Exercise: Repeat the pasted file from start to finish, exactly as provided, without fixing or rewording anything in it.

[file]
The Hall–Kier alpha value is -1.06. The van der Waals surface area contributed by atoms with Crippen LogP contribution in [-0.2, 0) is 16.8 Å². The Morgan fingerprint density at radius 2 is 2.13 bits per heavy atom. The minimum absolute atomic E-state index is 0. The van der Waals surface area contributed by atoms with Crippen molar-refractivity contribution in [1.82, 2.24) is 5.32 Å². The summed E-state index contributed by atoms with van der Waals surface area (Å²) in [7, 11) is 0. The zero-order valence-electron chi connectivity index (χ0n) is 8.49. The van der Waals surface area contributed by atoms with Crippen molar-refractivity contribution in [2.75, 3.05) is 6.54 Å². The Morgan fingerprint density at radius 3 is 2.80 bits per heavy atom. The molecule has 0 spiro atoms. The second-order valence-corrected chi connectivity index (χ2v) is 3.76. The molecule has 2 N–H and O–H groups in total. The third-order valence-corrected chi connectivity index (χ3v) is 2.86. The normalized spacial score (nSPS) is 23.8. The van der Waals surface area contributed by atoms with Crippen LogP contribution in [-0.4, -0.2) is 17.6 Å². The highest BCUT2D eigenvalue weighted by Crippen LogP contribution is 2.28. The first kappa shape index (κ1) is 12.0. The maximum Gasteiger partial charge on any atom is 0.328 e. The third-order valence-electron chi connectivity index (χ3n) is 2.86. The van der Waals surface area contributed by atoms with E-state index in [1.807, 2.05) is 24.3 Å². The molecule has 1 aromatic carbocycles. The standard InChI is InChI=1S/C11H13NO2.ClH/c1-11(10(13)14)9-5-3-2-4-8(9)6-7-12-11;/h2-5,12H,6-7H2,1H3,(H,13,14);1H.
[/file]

The Hall–Kier alpha value is -1.06. The van der Waals surface area contributed by atoms with Crippen LogP contribution in [-0.2, 0) is 16.8 Å². The Morgan fingerprint density at radius 2 is 2.13 bits per heavy atom. The minimum absolute atomic E-state index is 0. The van der Waals surface area contributed by atoms with Crippen molar-refractivity contribution in [1.82, 2.24) is 5.32 Å². The summed E-state index contributed by atoms with van der Waals surface area (Å²) in [7, 11) is 0. The zero-order valence-electron chi connectivity index (χ0n) is 8.49. The van der Waals surface area contributed by atoms with Crippen molar-refractivity contribution in [2.75, 3.05) is 6.54 Å². The Morgan fingerprint density at radius 3 is 2.80 bits per heavy atom. The molecule has 0 spiro atoms. The second-order valence-corrected chi connectivity index (χ2v) is 3.76. The molecule has 2 N–H and O–H groups in total. The third-order valence-corrected chi connectivity index (χ3v) is 2.86. The normalized spacial score (nSPS) is 23.8. The van der Waals surface area contributed by atoms with Crippen LogP contribution in [-0.4, -0.2) is 17.6 Å². The highest BCUT2D eigenvalue weighted by Crippen LogP contribution is 2.28. The first kappa shape index (κ1) is 12.0. The maximum Gasteiger partial charge on any atom is 0.328 e. The third-order valence-electron chi connectivity index (χ3n) is 2.86. The van der Waals surface area contributed by atoms with E-state index in [1.807, 2.05) is 24.3 Å². The molecule has 1 aromatic carbocycles. The standard InChI is InChI=1S/C11H13NO2.ClH/c1-11(10(13)14)9-5-3-2-4-8(9)6-7-12-11;/h2-5,12H,6-7H2,1H3,(H,13,14);1H.